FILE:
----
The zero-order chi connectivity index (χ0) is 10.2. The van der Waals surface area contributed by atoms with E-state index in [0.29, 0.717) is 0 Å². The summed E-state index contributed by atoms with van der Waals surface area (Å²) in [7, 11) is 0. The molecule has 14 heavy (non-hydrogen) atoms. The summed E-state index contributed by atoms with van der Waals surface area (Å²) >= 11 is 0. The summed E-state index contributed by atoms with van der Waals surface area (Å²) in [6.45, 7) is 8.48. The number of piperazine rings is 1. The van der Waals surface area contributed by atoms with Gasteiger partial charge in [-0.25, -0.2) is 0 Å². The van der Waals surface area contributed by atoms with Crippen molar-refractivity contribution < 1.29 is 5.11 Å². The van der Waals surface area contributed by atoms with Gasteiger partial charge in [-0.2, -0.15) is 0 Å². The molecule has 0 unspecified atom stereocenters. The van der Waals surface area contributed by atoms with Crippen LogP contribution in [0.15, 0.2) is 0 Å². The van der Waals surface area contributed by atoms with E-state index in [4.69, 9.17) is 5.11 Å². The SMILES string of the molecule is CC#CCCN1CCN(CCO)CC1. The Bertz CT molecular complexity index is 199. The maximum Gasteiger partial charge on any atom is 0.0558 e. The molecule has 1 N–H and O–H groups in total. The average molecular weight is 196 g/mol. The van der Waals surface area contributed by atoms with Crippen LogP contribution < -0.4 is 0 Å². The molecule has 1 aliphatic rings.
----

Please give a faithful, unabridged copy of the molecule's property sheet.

The zero-order chi connectivity index (χ0) is 10.2. The van der Waals surface area contributed by atoms with E-state index in [0.29, 0.717) is 0 Å². The summed E-state index contributed by atoms with van der Waals surface area (Å²) in [7, 11) is 0. The molecule has 14 heavy (non-hydrogen) atoms. The summed E-state index contributed by atoms with van der Waals surface area (Å²) >= 11 is 0. The summed E-state index contributed by atoms with van der Waals surface area (Å²) in [6.45, 7) is 8.48. The number of piperazine rings is 1. The van der Waals surface area contributed by atoms with Gasteiger partial charge in [-0.25, -0.2) is 0 Å². The van der Waals surface area contributed by atoms with Crippen molar-refractivity contribution < 1.29 is 5.11 Å². The van der Waals surface area contributed by atoms with Gasteiger partial charge in [-0.2, -0.15) is 0 Å². The molecule has 0 unspecified atom stereocenters. The van der Waals surface area contributed by atoms with Crippen LogP contribution in [0.15, 0.2) is 0 Å². The van der Waals surface area contributed by atoms with E-state index in [4.69, 9.17) is 5.11 Å². The SMILES string of the molecule is CC#CCCN1CCN(CCO)CC1. The Bertz CT molecular complexity index is 199. The maximum Gasteiger partial charge on any atom is 0.0558 e. The molecule has 1 N–H and O–H groups in total. The average molecular weight is 196 g/mol. The van der Waals surface area contributed by atoms with Crippen LogP contribution < -0.4 is 0 Å². The molecule has 1 aliphatic rings.